A significant advantage of recycling EV batteries in the U.S. is that the recycled strategic metals, like cobalt and nickel, are considered domestic resources. This aspect is particularly relevant under the domestic content bonus credit within the Inflation Reduction Act signed by President Biden, which includes substantial subsidies for U.S. battery production into the 2030s. Once these strategic metals, initially sourced from abroad, excluding China, are recycled in the U.S., they are reclassified as U.S.-sourced. This reclassification aids in aligning with the bill's provisions and supports the domestic battery production industry.

Control Your Battery Energy Storage System at the Cell Level.
Control Your Battery Energy Storage System at the Cell Level.

Current Strategies for EV Battery Recycling

EV Battery Recycling Processes

The landscape of EV battery recycling currently faces several significant limitations that impact its efficiency and feasibility. However, in contrast to liquid hydrocarbons, which lose their energy value after being used as fuel, even though the battery capacity deteriorates over time, certain elements used in EV batteries such as cobalt maintain their intrinsic properties regardless of the number of times they're utilized in battery production, proving extraction of these strategical metals from end-of-life EV batteries to become a valuable resource to be reused into new EV batteries rather than mining for new material.

Hydrometallurgical and pyrometallurgical processes are two primary methods used for recycling EV batteries. Each has its distinct approach and advantages:

Hydrometallurgy for EV Battery Recycling

  1. Dismantling and Shredding: Initially, the EV batteries are dismantled, and the cells are shredded into smaller pieces. This process helps in breaking down the battery into its composite materials.
  2. Leaching: The shredded material is then subjected to a leaching process where chemicals, usually acidic solutions such as sulfuric acid, are used to dissolve the metals. This step is crucial for the extraction of valuable materials like lithium, cobalt, nickel, and manganese, while minimizing the dissolution of unwanted materials.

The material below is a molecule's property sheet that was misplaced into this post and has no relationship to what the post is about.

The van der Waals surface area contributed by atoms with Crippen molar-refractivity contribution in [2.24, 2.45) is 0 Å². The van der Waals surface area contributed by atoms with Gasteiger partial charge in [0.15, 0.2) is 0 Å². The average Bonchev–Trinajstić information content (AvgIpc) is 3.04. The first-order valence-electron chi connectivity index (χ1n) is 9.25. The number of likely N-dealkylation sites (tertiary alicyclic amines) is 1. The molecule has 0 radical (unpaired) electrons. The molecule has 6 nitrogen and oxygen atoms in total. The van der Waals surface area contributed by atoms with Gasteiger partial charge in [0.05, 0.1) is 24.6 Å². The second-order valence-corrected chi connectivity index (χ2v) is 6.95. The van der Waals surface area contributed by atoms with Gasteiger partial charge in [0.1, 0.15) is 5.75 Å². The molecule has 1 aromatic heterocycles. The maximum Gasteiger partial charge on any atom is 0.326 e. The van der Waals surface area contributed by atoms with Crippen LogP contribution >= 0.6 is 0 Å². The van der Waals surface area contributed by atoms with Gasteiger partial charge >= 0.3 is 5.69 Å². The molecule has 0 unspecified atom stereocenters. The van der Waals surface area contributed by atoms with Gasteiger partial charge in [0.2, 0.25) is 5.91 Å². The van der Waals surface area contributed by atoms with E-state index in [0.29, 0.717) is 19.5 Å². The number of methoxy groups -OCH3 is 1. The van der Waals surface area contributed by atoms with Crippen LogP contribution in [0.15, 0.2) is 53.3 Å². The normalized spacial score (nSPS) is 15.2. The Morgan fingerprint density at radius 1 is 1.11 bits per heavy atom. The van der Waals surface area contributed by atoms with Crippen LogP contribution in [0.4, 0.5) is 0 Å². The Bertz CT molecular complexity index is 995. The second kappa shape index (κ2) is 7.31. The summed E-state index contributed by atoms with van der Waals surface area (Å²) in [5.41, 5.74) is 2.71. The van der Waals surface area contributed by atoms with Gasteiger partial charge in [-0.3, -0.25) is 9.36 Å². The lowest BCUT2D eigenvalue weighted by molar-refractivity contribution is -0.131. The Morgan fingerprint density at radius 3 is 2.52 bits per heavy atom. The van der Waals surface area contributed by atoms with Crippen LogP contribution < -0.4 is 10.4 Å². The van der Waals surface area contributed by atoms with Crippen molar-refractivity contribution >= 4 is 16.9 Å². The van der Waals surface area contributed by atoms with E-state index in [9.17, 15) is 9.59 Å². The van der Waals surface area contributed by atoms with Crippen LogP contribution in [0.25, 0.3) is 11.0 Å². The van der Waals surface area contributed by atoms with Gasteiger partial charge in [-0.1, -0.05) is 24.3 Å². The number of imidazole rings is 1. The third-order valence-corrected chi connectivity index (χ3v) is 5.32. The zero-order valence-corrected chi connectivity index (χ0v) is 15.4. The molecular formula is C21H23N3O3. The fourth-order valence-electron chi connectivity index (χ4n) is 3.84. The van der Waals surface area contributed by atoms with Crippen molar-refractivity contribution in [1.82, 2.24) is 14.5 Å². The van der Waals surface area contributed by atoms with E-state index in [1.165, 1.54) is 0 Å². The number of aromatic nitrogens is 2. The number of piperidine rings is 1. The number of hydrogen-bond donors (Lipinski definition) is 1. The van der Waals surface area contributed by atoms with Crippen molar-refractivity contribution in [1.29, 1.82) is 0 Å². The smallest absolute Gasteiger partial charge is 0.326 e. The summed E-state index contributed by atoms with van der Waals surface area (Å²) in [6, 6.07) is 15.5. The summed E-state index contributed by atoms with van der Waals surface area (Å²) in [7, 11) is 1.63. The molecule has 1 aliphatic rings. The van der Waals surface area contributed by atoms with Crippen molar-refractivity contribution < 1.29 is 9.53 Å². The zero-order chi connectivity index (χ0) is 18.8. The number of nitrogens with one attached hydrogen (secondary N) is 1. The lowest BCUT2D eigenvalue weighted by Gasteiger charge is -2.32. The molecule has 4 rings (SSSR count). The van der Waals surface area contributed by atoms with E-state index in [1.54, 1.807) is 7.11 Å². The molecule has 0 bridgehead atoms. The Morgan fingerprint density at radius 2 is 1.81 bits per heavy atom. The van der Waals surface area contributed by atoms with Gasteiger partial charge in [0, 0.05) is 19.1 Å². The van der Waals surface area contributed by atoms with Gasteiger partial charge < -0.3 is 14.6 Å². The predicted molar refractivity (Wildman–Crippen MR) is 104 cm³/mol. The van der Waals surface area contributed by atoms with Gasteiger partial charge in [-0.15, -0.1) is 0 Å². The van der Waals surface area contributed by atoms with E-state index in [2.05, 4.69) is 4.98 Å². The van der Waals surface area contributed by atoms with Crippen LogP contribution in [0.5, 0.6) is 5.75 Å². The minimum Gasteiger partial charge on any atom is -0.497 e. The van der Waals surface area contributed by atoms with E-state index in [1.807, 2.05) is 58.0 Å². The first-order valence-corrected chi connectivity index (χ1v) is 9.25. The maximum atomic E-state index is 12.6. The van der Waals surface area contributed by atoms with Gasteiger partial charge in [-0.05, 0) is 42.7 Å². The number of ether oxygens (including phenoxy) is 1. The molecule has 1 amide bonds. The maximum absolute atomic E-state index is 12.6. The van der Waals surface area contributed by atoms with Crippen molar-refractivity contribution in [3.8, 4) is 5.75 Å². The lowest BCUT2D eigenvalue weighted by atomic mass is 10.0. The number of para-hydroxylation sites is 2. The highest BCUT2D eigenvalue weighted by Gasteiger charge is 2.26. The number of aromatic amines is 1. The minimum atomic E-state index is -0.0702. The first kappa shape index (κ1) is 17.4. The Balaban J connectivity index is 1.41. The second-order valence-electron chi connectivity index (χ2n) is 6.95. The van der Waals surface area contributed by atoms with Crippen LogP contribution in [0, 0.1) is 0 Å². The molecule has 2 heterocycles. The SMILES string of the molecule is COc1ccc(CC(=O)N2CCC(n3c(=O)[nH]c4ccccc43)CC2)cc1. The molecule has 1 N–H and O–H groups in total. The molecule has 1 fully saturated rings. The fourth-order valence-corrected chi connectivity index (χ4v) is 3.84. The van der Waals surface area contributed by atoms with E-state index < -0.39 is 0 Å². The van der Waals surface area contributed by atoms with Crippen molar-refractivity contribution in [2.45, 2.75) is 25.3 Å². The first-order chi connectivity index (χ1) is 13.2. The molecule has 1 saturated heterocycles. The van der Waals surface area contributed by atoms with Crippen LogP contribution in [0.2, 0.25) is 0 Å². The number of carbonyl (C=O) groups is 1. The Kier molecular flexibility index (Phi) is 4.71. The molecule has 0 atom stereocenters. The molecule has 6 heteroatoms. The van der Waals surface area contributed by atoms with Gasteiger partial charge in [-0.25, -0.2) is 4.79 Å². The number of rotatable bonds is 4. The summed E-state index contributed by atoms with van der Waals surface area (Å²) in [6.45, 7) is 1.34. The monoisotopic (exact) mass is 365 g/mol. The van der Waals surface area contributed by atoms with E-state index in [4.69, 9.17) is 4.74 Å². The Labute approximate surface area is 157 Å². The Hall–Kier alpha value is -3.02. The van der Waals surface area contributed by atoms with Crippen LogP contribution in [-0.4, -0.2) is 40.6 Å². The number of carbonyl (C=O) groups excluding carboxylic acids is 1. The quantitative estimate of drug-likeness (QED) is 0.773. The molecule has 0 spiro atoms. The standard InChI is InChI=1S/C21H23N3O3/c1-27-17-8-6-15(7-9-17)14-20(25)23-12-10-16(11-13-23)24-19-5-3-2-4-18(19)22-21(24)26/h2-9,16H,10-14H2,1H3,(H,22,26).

3. Solid-Liquid Separation: After leaching, the slurry contains dissolved metals in the liquid phase and undissolved waste materials in the solid phase. These two phases are separated using techniques like filtration or centrifugation.
  4. Purification and Concentration: The leach solution, now containing the valuable metals, undergoes several purification steps to remove impurities. Techniques like solvent extraction, precipitation, and ion exchange are commonly used. This stage is crucial for increasing the purity of the extracted metals.
  5. Metal Recovery: After leaching, specific methods like solvent extraction, precipitation, or electro-winning are used to recover the individual metals from the solution. These processes separate and purify the metals, making them suitable for reuse. The process generates waste materials, including spent leaching solutions and non-metallic residues. These need to be treated and disposed of in an environmentally safe manner, often involving neutralization of acids and management of any toxic substances.

Pyrometallurgy for EV Battery Recycling

  1. Pretreatment and Crushing: This initial step involves disassembling the EV batteries, removing non-metal components, and then crushing the battery cells. This process prepares the materials for high-temperature treatment by exposing the valuable metal components and enabling easier separation.